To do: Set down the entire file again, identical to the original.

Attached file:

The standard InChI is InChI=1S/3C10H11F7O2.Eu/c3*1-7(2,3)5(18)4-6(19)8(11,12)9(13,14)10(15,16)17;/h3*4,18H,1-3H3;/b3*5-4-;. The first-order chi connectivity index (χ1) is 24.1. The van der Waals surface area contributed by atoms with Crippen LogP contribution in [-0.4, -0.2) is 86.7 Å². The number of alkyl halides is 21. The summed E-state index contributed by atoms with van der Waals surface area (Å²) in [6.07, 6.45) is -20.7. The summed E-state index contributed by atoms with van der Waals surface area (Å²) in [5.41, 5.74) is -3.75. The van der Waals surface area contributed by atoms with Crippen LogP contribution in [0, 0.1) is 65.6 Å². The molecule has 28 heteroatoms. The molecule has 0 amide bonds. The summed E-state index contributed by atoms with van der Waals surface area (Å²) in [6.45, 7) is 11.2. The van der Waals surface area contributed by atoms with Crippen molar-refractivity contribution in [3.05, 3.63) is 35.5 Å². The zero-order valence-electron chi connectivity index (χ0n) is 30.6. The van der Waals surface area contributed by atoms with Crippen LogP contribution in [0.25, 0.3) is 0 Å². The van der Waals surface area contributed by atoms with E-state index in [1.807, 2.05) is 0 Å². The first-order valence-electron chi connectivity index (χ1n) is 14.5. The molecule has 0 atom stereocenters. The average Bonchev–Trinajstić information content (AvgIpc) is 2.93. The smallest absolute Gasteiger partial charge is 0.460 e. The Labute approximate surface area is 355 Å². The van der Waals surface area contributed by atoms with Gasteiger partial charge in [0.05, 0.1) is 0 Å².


The standard InChI is InChI=1S/3C10H11F7O2.Eu/c3*1-7(2,3)5(18)4-6(19)8(11,12)9(13,14)10(15,16)17;/h3*4,18H,1-3H3;/b3*5-4-;. The first-order chi connectivity index (χ1) is 24.1. The van der Waals surface area contributed by atoms with Crippen LogP contribution in [-0.4, -0.2) is 86.7 Å². The number of alkyl halides is 21. The summed E-state index contributed by atoms with van der Waals surface area (Å²) in [6.07, 6.45) is -20.7. The summed E-state index contributed by atoms with van der Waals surface area (Å²) in [5.41, 5.74) is -3.75. The van der Waals surface area contributed by atoms with Crippen LogP contribution in [0, 0.1) is 65.6 Å². The molecule has 28 heteroatoms. The molecule has 0 amide bonds. The summed E-state index contributed by atoms with van der Waals surface area (Å²) in [6.45, 7) is 11.2. The van der Waals surface area contributed by atoms with Crippen molar-refractivity contribution in [3.05, 3.63) is 35.5 Å². The zero-order valence-electron chi connectivity index (χ0n) is 30.6. The van der Waals surface area contributed by atoms with Crippen LogP contribution in [0.25, 0.3) is 0 Å². The van der Waals surface area contributed by atoms with E-state index in [1.807, 2.05) is 0 Å². The first-order valence-electron chi connectivity index (χ1n) is 14.5. The molecule has 0 atom stereocenters. The average Bonchev–Trinajstić information content (AvgIpc) is 2.93. The smallest absolute Gasteiger partial charge is 0.460 e. The Labute approximate surface area is 355 Å². The van der Waals surface area contributed by atoms with Gasteiger partial charge in [0.05, 0.1) is 0 Å².